Cascade, Mt. Hood, Willamette, US Goldings are a few of the most exciting varieties of American hops. Often, the beer incorporates multiple hop varieties, including dry hops as well.
Despite using the American hop varieties, there aren’t any other hard and fast rules to follow.
This recipe is made clean with no too little yeast flavor. It utilizes clean, high-attenuated American yeast, dry german strains, or other clean and good dry yeasts like Danstar Nottingham or Safale US-05.
Good Liquid yeasts choices are Wyeast 1056 (American Ale) or White Labs WLP060 (American Ale).
A 330-milliliter serving of American Brown Ale consists of 130 calories, 15 grams of carbs, 1 grams of fat and 1 gram of protein.
It is a unique, American interpretation of English brown ales with a higher hop character. Though the beer is termed “American”, the specific style has its roots in European brewing history.
It has two brothers, both English. The roots date back to the 1700s when porters and stouts were extensively popular in England and considered brown ales.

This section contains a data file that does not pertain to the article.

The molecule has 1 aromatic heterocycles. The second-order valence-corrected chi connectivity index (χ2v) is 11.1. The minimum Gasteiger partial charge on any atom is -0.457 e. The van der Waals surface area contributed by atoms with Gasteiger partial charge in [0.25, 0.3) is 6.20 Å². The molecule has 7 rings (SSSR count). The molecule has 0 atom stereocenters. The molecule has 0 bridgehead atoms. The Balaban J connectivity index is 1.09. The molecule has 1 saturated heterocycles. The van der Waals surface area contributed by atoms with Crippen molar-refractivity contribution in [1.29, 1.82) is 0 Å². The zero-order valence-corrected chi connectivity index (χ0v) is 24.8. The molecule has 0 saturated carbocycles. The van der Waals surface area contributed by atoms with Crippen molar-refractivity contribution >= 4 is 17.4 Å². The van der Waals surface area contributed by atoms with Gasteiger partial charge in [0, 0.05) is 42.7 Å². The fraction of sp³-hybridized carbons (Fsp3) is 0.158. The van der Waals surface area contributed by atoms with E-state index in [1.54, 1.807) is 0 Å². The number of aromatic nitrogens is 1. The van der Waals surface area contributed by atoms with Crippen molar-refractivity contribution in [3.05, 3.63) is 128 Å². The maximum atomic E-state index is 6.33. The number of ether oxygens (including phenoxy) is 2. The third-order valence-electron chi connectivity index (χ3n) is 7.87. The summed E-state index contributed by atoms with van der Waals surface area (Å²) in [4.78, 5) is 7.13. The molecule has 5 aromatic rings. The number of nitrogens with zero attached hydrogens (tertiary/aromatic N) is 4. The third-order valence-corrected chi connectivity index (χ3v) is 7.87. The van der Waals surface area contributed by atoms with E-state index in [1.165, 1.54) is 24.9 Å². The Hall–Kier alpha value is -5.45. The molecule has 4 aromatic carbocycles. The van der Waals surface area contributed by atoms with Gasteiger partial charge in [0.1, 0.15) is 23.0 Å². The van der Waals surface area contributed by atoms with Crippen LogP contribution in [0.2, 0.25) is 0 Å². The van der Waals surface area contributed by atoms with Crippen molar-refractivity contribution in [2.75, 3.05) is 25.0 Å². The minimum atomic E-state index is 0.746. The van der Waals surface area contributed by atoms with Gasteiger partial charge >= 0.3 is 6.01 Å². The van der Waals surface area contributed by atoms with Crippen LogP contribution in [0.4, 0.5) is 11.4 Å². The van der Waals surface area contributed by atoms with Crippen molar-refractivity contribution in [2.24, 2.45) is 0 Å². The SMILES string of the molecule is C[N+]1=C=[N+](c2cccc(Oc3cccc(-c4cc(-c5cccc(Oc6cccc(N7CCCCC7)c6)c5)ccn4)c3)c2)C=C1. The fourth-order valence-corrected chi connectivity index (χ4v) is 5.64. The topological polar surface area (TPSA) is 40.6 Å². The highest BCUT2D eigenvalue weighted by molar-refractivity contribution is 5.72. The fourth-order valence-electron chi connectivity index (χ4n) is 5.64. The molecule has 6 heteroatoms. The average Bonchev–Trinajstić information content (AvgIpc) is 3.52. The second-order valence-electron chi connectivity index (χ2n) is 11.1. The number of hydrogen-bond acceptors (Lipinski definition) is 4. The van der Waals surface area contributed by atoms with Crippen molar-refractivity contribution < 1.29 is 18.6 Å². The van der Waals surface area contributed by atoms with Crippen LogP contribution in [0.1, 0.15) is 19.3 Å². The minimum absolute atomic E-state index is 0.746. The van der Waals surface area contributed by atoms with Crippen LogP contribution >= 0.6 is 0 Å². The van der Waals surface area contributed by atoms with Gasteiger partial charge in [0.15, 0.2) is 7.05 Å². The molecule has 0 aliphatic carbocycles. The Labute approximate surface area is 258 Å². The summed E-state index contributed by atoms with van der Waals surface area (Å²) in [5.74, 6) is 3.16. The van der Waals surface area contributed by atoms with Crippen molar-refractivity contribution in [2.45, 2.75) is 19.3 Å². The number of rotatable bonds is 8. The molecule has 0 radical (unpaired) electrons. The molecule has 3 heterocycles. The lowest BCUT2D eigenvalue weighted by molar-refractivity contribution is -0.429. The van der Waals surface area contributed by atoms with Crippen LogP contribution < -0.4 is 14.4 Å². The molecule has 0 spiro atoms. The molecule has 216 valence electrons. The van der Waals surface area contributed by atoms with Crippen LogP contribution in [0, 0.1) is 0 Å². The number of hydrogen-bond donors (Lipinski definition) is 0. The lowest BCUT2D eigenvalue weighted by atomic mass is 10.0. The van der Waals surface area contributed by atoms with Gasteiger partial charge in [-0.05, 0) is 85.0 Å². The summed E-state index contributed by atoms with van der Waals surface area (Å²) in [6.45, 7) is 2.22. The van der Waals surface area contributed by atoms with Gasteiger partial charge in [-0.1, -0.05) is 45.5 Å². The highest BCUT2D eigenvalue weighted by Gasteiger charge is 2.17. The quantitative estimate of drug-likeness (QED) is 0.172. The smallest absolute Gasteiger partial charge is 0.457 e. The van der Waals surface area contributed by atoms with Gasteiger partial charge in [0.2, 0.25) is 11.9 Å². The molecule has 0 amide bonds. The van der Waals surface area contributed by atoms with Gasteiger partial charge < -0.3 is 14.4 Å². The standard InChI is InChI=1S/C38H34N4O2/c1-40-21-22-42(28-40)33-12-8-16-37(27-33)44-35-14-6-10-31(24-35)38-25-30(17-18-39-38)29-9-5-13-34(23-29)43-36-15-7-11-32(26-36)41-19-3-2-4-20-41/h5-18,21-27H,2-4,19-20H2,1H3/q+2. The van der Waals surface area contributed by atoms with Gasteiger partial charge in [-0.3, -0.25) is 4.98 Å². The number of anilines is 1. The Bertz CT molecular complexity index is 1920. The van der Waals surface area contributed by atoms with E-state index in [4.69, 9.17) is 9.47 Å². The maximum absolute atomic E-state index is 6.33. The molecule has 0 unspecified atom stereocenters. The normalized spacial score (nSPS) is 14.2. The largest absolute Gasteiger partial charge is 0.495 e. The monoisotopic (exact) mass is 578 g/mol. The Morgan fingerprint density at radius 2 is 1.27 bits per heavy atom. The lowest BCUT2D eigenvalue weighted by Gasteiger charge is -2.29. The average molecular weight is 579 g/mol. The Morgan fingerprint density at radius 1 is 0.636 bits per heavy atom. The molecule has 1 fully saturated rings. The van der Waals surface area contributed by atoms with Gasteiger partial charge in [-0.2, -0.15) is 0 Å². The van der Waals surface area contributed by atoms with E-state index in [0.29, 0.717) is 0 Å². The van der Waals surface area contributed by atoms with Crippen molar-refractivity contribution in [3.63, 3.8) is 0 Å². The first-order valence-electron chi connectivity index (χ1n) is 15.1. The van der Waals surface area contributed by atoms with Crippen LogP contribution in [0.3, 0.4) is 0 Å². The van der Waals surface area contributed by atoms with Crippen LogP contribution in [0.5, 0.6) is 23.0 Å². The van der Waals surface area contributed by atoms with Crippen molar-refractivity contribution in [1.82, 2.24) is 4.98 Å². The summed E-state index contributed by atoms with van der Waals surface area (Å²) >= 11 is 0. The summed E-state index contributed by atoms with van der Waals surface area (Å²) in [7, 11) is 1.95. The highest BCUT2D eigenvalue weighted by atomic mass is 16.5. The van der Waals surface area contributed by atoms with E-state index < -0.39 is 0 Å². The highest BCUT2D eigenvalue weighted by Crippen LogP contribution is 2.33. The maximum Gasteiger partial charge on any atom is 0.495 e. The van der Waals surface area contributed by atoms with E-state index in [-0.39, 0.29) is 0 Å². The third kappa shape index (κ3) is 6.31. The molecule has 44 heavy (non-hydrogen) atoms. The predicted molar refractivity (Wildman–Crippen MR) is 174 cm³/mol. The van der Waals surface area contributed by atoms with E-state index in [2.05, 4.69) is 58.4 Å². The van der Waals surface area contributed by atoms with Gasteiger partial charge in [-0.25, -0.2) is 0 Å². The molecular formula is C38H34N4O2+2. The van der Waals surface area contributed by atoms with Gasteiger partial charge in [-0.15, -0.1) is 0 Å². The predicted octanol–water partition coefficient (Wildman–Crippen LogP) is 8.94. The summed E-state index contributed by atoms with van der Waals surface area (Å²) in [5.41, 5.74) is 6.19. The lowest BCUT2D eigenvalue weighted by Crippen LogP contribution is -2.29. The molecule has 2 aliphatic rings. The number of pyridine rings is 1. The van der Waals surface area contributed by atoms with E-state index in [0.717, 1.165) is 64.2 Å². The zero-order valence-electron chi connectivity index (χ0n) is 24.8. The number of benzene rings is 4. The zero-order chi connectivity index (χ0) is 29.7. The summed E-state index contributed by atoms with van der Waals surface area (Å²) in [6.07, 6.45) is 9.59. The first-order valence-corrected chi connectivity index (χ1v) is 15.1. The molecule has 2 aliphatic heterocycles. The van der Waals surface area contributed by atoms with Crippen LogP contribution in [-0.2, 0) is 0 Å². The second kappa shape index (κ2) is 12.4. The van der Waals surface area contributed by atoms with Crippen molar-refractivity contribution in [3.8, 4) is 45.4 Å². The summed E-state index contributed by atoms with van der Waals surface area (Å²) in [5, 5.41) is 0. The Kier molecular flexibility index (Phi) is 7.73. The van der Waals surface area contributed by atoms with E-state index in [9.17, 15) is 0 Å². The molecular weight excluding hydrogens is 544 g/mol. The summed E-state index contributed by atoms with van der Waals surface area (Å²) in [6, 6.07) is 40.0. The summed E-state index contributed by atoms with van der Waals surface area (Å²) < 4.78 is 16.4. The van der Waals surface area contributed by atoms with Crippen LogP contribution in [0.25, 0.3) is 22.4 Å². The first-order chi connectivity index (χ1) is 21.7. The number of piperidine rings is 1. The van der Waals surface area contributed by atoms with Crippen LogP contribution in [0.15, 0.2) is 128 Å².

It is inspired by English brown ales and dark porters. Homebrewers in the U.S. came up with a typical flavor ranging between both styles but more on the bitter note.
What makes an ale a Brown Ale?
An ale is classified as a Brown Ale if it has a darker color and is brewed with roasted malt, giving it a nutty or caramel flavor profile.
What’s the difference between English and American Brown Ale?
English Brown Ales tend to be maltier and have lower alcohol content, while American Brown Ales have a more hoppy profile and higher alcohol content.
What beer is closest to American Brown Ale?
American Amber Ale is the closest beer style to American Brown Ale, but with a slightly more pronounced hop character.
American brown ale is a powerful expression of complex malt characters, hop flavors, and aroma.
It has all the ingredients to outshine any beer style.
- American Brown Ale is a dark, malty but hoppy American interpretation of classical English brown ale.
- The distinctive toffee or caramel flavor comes from using medium to dark crystal or caramel richly malty ingredients.
- It is characterized by aggressive American-variety hops flavor and aroma.
- This delicacy is packed with notes of chocolate, toast, caramel, and nuts with hop complementing in the background.
Undoubtedly, it is a delicious beverage for beer lovers of any background or taste. The American craft brewery revolution has added more spice to the classic brown ale style.